Also, I was playing with my friends! That alone is living the dream. But getting to create a character and play that character and be responsible for that character’s choices, to be responsible for their own words and to actually get to embody a character… the way you do that in TTRPGs does not happen in any other medium that I have worked in.
FM: Is there a kind of character that you like to embody, that you like to play, or that you like to work with?
AB: It changes. And I try to give it a little bit of variety. When I was putting together this character I realized that all of the characters that I had played up until that point, not counting the DOOM one shot, because that was pure ridiculousness, all of the characters that I had created up until that point were very capable people.
Don’t get me wrong, I have every intention of my life being a musical comedy. Period.
Even if they rolled poorly, they were very capable people and they knew how to navigate the world that they were in. I wanted to see what would happen if someone who believed that they were very capable and had been very capable, was taken out of their comfort zone. That is a conflict that all of us, at some point or another are dealing with. And so for this character, I said I’m gonna build out the skills for where she’s been in her life, but I have no idea if these are gonna be useful. And thanks to Matt and his brilliance a lot of them were not, as I suspected, which is so fun though! It’s so much more fun because it lets me make more conflict for my character!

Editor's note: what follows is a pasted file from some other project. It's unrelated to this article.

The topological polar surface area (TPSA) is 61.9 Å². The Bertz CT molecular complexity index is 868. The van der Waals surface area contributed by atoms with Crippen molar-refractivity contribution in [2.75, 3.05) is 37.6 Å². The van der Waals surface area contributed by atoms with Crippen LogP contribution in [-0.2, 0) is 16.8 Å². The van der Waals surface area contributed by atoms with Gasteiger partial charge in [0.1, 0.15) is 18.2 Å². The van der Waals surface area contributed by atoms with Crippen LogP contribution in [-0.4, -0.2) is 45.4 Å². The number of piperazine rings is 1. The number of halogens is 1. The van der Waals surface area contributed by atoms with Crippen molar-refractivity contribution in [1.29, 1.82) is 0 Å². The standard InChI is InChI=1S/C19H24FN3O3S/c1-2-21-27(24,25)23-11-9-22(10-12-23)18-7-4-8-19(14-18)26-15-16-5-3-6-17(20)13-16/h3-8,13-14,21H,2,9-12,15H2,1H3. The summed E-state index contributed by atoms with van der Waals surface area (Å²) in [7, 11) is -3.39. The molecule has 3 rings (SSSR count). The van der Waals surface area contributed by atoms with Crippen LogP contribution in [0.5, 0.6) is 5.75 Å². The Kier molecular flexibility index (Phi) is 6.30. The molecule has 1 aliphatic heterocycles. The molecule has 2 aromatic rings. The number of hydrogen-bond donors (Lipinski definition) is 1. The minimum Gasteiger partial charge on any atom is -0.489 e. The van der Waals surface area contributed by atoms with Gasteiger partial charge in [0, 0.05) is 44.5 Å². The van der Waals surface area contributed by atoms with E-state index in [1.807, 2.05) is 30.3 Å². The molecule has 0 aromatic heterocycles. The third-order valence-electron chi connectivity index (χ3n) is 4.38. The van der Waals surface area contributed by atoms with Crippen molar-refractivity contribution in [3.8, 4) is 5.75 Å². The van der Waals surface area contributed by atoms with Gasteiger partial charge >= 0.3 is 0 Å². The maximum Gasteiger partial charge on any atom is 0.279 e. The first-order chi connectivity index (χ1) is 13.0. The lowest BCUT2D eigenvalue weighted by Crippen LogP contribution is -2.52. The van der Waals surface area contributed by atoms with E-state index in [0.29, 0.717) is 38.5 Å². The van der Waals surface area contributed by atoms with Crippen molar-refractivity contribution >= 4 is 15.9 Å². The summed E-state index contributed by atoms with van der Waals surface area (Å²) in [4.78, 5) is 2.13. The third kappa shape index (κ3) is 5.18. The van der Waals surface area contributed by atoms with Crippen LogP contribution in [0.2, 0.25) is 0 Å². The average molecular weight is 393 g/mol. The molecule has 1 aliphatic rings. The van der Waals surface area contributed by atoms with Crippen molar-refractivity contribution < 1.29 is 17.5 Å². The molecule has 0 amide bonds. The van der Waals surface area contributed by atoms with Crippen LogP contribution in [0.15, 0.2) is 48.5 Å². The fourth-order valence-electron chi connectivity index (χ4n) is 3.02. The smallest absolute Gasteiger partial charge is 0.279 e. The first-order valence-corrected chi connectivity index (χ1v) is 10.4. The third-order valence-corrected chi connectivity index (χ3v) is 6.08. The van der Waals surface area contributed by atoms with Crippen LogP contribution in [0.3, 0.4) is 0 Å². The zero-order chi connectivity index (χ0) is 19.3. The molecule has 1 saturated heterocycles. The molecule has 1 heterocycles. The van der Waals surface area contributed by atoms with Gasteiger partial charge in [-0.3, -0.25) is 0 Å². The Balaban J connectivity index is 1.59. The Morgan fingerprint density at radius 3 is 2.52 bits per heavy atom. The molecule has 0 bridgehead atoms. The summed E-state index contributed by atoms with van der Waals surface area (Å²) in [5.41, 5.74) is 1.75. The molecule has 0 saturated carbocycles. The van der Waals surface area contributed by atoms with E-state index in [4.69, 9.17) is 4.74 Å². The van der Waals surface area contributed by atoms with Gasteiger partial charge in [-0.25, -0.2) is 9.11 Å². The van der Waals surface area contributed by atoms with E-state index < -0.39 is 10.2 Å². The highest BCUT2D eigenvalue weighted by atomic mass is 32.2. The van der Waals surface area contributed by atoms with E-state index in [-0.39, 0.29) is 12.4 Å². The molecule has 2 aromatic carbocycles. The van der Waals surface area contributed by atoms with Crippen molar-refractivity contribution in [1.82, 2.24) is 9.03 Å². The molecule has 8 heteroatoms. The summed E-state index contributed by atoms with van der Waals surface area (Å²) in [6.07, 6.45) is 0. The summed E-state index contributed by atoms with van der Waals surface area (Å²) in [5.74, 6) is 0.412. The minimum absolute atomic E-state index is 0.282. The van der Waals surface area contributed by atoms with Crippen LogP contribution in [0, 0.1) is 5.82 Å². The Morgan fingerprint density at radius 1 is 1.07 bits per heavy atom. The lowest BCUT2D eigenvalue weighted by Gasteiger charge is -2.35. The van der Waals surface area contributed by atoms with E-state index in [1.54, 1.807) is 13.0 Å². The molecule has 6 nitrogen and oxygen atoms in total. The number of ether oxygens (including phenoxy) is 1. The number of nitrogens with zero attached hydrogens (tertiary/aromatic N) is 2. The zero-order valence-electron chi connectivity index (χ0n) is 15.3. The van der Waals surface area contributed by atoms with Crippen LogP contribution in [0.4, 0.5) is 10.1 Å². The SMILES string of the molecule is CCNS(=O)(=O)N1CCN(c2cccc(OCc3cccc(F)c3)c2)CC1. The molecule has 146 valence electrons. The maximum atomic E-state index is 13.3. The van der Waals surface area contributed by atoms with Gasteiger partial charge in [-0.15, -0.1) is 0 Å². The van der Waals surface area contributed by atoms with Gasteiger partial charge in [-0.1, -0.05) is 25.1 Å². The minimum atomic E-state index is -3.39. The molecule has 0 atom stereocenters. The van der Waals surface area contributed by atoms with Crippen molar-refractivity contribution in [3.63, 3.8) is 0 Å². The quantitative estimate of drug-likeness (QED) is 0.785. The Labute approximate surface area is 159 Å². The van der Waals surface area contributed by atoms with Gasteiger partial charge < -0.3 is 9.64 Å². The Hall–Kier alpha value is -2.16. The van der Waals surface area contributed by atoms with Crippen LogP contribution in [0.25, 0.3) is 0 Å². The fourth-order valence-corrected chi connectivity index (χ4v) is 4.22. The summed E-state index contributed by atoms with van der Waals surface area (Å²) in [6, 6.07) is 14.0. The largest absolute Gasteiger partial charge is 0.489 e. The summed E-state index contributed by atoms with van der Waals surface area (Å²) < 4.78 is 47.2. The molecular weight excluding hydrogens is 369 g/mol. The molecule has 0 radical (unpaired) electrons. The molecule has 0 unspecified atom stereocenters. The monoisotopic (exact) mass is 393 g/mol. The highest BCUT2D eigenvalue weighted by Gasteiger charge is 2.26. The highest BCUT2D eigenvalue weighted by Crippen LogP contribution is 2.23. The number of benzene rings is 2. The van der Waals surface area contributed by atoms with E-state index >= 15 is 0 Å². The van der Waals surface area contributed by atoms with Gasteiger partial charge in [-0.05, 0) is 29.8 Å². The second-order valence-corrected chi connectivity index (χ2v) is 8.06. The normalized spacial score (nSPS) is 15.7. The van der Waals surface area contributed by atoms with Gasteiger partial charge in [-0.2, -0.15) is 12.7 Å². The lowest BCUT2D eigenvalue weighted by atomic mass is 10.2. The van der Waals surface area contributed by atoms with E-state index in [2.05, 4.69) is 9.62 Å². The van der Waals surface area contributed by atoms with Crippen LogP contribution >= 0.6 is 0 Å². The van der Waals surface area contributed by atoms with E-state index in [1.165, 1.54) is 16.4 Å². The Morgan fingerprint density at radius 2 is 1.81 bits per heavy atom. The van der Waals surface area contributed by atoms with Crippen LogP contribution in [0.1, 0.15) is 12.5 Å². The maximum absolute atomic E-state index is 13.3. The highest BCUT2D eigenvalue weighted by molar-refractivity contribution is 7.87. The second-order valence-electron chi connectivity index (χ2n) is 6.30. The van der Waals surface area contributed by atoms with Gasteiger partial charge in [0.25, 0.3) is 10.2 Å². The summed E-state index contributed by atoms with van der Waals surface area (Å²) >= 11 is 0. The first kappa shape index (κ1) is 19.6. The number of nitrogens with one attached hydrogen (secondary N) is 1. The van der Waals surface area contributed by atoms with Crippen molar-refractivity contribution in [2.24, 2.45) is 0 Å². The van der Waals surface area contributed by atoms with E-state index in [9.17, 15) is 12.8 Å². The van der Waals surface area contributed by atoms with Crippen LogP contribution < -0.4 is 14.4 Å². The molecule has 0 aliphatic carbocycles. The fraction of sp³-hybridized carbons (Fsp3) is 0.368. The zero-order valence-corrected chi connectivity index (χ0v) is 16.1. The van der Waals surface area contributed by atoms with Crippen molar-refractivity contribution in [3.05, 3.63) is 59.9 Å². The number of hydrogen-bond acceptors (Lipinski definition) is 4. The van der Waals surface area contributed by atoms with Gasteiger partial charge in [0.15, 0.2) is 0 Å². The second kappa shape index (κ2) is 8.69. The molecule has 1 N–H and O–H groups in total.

Or you can actually just be dealing with your own internal conflict as the character. And that was very much what I was doing. I was like, okay how am I gonna survive this situation knowing that I have no practical skills that might be useful here? And what do you do when you present as very capable and need to present as very capable, but you don’t have what it takes in the moment? That’s some scary real-life shit right there.